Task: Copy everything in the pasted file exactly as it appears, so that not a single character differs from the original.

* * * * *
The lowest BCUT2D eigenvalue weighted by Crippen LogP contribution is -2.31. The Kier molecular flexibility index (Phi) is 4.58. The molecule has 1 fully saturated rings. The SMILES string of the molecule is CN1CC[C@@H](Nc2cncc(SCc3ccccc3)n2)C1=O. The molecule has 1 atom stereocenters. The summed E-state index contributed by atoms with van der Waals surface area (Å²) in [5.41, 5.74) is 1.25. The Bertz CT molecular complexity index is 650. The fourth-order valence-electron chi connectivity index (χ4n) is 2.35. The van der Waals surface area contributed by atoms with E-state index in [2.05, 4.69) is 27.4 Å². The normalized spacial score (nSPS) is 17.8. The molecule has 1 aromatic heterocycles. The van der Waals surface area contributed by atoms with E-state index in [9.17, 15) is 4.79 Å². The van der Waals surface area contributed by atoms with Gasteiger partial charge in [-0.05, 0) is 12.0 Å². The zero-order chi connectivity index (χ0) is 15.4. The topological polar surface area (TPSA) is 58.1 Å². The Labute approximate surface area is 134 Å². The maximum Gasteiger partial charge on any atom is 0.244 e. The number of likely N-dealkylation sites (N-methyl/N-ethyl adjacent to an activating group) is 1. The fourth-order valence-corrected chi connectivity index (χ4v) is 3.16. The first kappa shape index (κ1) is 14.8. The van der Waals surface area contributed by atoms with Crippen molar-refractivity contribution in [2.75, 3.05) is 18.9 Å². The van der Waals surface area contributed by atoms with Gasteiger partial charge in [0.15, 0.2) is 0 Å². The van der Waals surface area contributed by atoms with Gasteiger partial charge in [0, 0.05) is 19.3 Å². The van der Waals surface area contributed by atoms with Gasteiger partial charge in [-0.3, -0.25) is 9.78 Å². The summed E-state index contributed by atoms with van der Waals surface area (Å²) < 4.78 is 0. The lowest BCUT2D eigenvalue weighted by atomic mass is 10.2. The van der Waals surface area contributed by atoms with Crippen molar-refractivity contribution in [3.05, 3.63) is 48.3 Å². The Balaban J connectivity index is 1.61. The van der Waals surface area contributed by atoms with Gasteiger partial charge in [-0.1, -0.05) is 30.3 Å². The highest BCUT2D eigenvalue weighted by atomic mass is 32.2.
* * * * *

The lowest BCUT2D eigenvalue weighted by Crippen LogP contribution is -2.31. The Kier molecular flexibility index (Phi) is 4.58. The molecule has 1 fully saturated rings. The SMILES string of the molecule is CN1CC[C@@H](Nc2cncc(SCc3ccccc3)n2)C1=O. The molecule has 1 atom stereocenters. The summed E-state index contributed by atoms with van der Waals surface area (Å²) in [5.41, 5.74) is 1.25. The Bertz CT molecular complexity index is 650. The fourth-order valence-electron chi connectivity index (χ4n) is 2.35. The van der Waals surface area contributed by atoms with E-state index in [2.05, 4.69) is 27.4 Å². The normalized spacial score (nSPS) is 17.8. The molecule has 1 aromatic heterocycles. The van der Waals surface area contributed by atoms with E-state index in [9.17, 15) is 4.79 Å². The van der Waals surface area contributed by atoms with Gasteiger partial charge in [-0.05, 0) is 12.0 Å². The zero-order chi connectivity index (χ0) is 15.4. The topological polar surface area (TPSA) is 58.1 Å². The Labute approximate surface area is 134 Å². The maximum Gasteiger partial charge on any atom is 0.244 e. The number of likely N-dealkylation sites (N-methyl/N-ethyl adjacent to an activating group) is 1. The fourth-order valence-corrected chi connectivity index (χ4v) is 3.16. The first kappa shape index (κ1) is 14.8. The van der Waals surface area contributed by atoms with Crippen molar-refractivity contribution in [2.75, 3.05) is 18.9 Å². The van der Waals surface area contributed by atoms with Gasteiger partial charge in [0.15, 0.2) is 0 Å². The van der Waals surface area contributed by atoms with Gasteiger partial charge in [0, 0.05) is 19.3 Å². The van der Waals surface area contributed by atoms with Gasteiger partial charge in [-0.3, -0.25) is 9.78 Å². The summed E-state index contributed by atoms with van der Waals surface area (Å²) < 4.78 is 0. The lowest BCUT2D eigenvalue weighted by atomic mass is 10.2. The van der Waals surface area contributed by atoms with Crippen molar-refractivity contribution in [3.05, 3.63) is 48.3 Å². The Balaban J connectivity index is 1.61. The van der Waals surface area contributed by atoms with Gasteiger partial charge in [-0.1, -0.05) is 30.3 Å². The highest BCUT2D eigenvalue weighted by atomic mass is 32.2.